For 10 of the 17 years of SWAF's existence, Platonov received no compensation whatsoever for the thousands of hours of work he put in. For his first salary, this board-certified anesthesiologist was paid the princely sum of $20,000 a year. That works out to just over $384 a week -- or about what he could have earned in an hour practicing medicine. There's also the matter of the 2,000+ kids his agency has saved from life on the streets.

Some People Care Too Much

I only met Platonov once, and that was a brief encounter. My second wife and I were having dinner with her sister and brother-in-law at a restaurant Platonov owned. As my sister-in-law and her husband had adopted through SWAF, Platonov stopped at our table to say hello.

He struck me as jovial and robust -- the kind of man who greets friend and stranger alike with a broad grin, a meaty handshake and a slap on the back. I remember thinking that he seemed like an upbeat guy who had the world by the tail.

Alas, first impressions and outward appearances rarely tell the whole story. Last month, Platonov lost what was reportedly a long battle with recurrent depression. His body was found in his condominium; police ruled the death a suicide.

Before he died, Platonov sent a letter to the SWAF staff. In it, he assured them that he was guilty of no wrong-doing but advised that he was "very tired and depressed" for reasons not associated with the agency.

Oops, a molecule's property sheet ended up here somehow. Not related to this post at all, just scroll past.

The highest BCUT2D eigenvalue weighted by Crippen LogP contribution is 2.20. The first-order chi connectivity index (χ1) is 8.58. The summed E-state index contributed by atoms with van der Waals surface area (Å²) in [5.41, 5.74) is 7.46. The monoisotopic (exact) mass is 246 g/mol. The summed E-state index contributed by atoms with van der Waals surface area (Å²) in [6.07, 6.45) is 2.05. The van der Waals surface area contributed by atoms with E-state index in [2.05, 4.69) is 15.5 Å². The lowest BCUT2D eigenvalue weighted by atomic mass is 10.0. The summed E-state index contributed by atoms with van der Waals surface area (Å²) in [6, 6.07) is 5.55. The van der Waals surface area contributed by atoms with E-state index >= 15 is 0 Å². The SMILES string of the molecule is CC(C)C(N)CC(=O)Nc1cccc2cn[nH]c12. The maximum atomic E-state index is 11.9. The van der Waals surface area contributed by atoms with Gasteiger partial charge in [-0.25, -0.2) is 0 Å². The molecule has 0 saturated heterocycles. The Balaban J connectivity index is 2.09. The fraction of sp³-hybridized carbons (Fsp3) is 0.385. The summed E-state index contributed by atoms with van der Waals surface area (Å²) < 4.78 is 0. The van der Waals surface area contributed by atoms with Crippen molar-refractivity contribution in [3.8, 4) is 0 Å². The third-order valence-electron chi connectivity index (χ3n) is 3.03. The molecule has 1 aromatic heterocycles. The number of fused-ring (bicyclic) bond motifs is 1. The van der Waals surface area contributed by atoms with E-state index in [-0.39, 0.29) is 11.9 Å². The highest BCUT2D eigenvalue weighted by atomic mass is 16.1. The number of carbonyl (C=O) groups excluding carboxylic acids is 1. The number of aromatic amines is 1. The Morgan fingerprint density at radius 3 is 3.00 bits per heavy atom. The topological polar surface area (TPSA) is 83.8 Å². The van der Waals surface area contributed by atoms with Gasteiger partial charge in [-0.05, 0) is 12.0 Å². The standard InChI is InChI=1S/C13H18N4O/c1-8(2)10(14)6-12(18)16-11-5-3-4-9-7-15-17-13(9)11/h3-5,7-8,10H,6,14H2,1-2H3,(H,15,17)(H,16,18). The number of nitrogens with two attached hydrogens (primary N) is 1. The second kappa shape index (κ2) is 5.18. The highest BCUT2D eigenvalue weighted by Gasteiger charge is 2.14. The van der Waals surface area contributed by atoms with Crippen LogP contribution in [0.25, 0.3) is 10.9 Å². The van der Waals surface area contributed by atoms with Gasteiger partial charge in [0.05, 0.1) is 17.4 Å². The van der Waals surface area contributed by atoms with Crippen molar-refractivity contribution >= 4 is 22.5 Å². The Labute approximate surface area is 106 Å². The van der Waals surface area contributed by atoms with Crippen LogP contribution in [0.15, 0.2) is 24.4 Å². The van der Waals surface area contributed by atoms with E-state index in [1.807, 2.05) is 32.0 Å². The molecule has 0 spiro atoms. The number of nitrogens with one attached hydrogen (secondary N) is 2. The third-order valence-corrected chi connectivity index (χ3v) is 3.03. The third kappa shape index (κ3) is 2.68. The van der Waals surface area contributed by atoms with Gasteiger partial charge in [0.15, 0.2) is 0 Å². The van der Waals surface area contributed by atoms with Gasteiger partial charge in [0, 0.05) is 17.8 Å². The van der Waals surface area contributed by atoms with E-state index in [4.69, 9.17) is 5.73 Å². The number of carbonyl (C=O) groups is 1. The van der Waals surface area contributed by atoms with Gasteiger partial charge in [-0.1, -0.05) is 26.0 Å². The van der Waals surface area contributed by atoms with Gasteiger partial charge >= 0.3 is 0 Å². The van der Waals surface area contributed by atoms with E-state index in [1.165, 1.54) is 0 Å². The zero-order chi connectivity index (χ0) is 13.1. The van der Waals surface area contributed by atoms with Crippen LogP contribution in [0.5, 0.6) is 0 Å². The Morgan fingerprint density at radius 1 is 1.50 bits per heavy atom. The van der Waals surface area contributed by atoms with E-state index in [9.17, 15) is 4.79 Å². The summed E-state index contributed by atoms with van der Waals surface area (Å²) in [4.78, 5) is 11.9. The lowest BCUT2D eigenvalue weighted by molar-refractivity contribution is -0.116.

It was the closing line of this sad missive that got to me. It read simply, "I am sorry. ... And please try to keep SWAF alive." Here's a man standing on the threshold of his own mortality and his last words are an entreaty to his friends to continue the mission he started to care for the defenseless -- a task the agency staff is determined to accomplish.

...

At the funeral, my ex-wife -- who went to work at SWAF after our divorce -- spoke with Platonov's 22-year-old daughter. By all accounts, she was the quintessential daddy's girl. She told my ex that she hoped someone would let people know that her father was an intelligent and compassionate man who cared deeply about the children.

I've tried to do that, Anastasia. May he rest in peace and live always in the hearts of those who loved him.

M.W. Guzy is a retired St. Louis cop who currently works for the city Sheriff's Department. His column appears weekly in the Beacon.